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Company in the Spotlight: 'It's showtime!' on the Web

Sunday, April 02, 2000

By Joyce Gannon, Post-Gazette Staff Writer

Think the combination of network and cable television channels offers too many programs to choose from? Just wait until Internet TV takes off.

Algor Chairman Michael Bussler monitors a live Webcast demonstrating Algor software from the TechniMedia studio in the Algor office building in RIDC Park, O'Hara. (Bob Donaldson, Post-Gazette) 

So says Michael Bussler, who recently launched an Internet TV Web site based in Pittsburgh.

"Ultimately, the Internet is going to supplant your TV set," said Bussler, 58, an entrepreneur who's been running Algor Inc., a $10 million software company, for the last 24 years.

Convinced that if he could sell software on the Web he could sell entertainment on the Web, Bussler tapped his own staff's Internet expertise and last fall launched Technimedia Inc. to produce "Webcasts" in a studio attached to Algor's offices in the RIDC Industrial Park, O'Hara.

The Webcasts can be accessed on the site, .

Technimedia is currently producing 20 shows with a lineup that includes a forum for local teens to review movies and pop music; a financial advice program hosted by former Pittsburgh Steeler-turned-investment adviser Randy Grossman; live dance lessons; foreign language instruction; and a showcase for local talents such as the Billy Price Band. Other show topics include board games, books, history and spirituality -- all written and hosted by local experts.

The site was officially launched last month when it began accepting paid advertising. Ad revenues to date are negligible, Bussler said, but they are enough to make him confident he should continue to expand the site's programming.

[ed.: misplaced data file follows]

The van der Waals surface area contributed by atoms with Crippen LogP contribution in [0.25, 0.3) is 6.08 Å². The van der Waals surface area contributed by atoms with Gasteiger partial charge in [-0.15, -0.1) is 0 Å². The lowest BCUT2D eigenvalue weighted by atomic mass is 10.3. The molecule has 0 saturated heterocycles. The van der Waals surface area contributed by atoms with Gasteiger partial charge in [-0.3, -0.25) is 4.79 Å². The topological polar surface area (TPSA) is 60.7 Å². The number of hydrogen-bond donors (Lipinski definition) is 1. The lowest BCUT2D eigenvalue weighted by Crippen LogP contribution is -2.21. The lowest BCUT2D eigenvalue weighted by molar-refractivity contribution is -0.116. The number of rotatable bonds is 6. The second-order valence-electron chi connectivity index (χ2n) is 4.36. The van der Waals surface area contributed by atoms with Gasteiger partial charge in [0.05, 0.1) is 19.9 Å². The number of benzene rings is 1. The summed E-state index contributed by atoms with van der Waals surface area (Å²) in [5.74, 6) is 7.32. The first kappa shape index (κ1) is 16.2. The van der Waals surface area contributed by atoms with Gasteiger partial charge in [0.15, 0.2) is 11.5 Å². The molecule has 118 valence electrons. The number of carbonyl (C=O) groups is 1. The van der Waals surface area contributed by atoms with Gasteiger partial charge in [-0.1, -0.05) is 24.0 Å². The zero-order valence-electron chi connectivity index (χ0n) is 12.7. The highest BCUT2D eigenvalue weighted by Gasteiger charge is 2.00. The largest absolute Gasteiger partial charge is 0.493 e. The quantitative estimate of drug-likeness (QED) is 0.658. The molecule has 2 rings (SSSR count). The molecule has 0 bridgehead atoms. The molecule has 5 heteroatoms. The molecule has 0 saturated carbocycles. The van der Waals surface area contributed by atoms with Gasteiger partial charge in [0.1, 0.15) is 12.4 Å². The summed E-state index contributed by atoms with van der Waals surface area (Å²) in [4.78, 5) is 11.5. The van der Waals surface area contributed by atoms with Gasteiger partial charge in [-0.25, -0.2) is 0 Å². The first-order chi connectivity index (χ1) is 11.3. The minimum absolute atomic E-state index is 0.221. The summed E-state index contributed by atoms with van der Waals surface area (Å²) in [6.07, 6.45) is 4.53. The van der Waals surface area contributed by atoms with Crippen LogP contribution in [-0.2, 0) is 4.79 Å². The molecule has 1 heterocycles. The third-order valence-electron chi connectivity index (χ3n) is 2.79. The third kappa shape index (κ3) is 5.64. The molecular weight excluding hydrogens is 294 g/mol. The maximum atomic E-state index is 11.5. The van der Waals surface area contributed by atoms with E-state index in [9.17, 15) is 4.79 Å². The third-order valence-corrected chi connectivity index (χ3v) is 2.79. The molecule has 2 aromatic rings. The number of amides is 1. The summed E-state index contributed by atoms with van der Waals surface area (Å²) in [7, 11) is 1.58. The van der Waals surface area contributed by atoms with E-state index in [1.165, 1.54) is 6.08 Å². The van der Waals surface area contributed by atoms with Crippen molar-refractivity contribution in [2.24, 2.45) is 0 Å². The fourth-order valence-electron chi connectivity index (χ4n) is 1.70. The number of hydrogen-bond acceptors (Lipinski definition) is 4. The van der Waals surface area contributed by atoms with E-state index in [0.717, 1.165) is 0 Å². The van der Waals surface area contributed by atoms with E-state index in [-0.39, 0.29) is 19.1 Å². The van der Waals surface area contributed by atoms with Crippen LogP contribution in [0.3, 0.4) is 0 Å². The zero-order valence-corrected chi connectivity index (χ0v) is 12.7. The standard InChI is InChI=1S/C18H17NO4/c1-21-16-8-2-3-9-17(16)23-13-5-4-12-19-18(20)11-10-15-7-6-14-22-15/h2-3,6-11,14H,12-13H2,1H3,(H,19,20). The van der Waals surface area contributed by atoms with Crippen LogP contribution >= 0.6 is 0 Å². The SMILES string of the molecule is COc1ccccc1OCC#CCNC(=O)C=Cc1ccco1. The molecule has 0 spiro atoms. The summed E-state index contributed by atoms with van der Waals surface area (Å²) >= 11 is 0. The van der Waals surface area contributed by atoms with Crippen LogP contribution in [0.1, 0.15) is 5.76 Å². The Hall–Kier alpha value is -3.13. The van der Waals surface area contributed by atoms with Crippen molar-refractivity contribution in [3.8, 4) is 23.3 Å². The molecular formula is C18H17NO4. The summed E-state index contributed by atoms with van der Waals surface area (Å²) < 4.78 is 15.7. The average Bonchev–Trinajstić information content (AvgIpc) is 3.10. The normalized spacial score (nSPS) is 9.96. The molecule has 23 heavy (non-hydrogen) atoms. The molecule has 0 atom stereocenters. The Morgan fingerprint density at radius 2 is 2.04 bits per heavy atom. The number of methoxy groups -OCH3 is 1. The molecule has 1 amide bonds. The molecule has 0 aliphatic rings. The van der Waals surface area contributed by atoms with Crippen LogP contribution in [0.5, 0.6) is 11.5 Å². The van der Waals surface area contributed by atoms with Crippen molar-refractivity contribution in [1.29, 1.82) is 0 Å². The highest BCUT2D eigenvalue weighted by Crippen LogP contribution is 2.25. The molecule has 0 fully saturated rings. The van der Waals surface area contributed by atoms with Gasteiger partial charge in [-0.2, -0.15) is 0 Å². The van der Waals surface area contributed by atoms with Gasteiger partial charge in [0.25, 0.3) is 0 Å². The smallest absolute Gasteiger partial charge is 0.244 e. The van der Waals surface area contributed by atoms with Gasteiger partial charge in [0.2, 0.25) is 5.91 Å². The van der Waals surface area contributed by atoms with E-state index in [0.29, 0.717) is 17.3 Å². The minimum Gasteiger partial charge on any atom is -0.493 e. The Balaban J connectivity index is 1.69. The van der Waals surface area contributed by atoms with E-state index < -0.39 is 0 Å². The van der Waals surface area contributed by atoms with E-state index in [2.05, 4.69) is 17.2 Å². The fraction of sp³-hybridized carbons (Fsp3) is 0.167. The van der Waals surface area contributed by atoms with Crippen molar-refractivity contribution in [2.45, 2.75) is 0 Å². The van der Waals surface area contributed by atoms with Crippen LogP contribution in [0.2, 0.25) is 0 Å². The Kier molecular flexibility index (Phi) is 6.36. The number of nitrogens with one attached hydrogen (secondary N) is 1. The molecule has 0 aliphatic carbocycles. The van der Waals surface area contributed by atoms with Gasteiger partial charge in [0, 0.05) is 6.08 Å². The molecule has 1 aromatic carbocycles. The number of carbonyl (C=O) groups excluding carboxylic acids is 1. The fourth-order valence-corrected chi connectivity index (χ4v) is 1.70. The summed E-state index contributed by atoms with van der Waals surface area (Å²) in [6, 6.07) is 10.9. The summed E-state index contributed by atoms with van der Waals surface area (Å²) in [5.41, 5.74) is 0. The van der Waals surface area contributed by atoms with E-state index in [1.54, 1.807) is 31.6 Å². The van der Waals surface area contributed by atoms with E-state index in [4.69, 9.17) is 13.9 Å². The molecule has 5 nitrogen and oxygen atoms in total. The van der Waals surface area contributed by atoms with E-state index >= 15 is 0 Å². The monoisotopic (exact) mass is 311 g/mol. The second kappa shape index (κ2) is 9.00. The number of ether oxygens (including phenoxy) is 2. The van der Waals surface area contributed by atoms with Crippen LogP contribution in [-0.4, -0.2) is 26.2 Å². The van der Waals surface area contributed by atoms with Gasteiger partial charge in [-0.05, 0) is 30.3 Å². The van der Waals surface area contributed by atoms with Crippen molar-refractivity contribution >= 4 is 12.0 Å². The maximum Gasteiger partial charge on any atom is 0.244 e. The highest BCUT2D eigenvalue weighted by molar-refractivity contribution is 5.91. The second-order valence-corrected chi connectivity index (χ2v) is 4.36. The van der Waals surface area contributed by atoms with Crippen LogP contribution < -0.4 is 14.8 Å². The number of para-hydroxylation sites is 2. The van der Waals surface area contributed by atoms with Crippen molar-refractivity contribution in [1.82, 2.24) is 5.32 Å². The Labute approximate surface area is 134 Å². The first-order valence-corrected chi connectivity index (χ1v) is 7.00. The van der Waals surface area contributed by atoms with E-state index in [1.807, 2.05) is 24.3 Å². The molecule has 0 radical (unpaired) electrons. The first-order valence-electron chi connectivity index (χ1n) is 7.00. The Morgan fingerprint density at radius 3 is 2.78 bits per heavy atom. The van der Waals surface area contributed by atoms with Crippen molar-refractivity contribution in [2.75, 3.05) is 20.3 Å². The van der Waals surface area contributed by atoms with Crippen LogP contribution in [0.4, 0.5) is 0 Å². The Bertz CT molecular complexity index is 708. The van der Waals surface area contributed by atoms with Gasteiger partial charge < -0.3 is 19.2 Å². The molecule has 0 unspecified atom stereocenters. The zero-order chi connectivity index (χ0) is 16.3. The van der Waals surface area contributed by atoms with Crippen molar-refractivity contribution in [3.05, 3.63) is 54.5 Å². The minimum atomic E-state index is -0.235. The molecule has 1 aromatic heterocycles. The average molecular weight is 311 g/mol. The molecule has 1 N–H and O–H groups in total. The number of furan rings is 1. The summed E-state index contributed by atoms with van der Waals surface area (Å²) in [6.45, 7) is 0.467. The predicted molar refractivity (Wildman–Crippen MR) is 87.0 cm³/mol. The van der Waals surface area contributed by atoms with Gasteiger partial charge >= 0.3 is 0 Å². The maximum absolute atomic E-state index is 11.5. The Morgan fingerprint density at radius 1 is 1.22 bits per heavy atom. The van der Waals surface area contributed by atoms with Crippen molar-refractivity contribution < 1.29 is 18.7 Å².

Technimedia Inc

Business: Produces local entertainment programs accessible through Internet Webcasts.

Headquarters: O'Hara.

History: Technimedia Inc. is a subsidiary of computer software company Algor Inc. that was created in 1999 to provide local, specialized entertainment on the Internet.

Employees: 10

Web site:


One reason Webcasts will appeal to computer-savvy audiences, said Bussler, is that they can be accessed on demand. In other words, viewers aren't tied to a broadcast schedule in which programs are shown only at certain times.

"If you miss the news at 7, you can tune it in on the Internet at 7:15 and get it in its entirety" through a Webcast, Bussler said.

Viewers can download free Microsoft MediaPlayer software to access programs and adjust the speed of the Webcast, according to their specific computer modems.

In order to fill what Bussler sees as an untapped market niche, will develop programs targeted to very narrow interest groups -- a concept TV programmers have generally ignored over the years in the ever-growing battle for mass audience ratings.

"You'll be able to get new programming that didn't exist before and programming for your own interests," Bussler said.

He became intrigued by the Internet about five years ago when Algor started using the medium to sell its engineering-design software.

Though he's spent most of his career as an engineer, Bussler said he was very comfortable in the entertainment sector.

He earned his first college degree in journalism from Penn State University in 1964.

A native of South Williamsport, Lycoming County, who boasts that he "grew up in the shadow of the Little League World Series," Bussler played electric and acoustic guitars in a high school band.

After Penn State, he served in the Air Force for five years, including a one-year tour in Vietnam. As a military officer, he worked in the Air Force public relations division as a specialist in public relations and community relations.

Following his military duty, Bussler entered what is now Carnegie Mellon University, where he obtained a degree in mechanical engineering.

Bussler liked Pittsburgh and wanted to stay, so he interviewed only for jobs in the area.

He held a couple of positions at small companies before he joined Westinghouse Electric Corp. in 1974 and then launched his own firm in 1976.

Algor was originally an engineering consulting business, then provided computer time-sharing, and in the mid-1980s, began specializing in software for engineers.

It now employs about 80. Ten employees are working full time for the Webcast venture.

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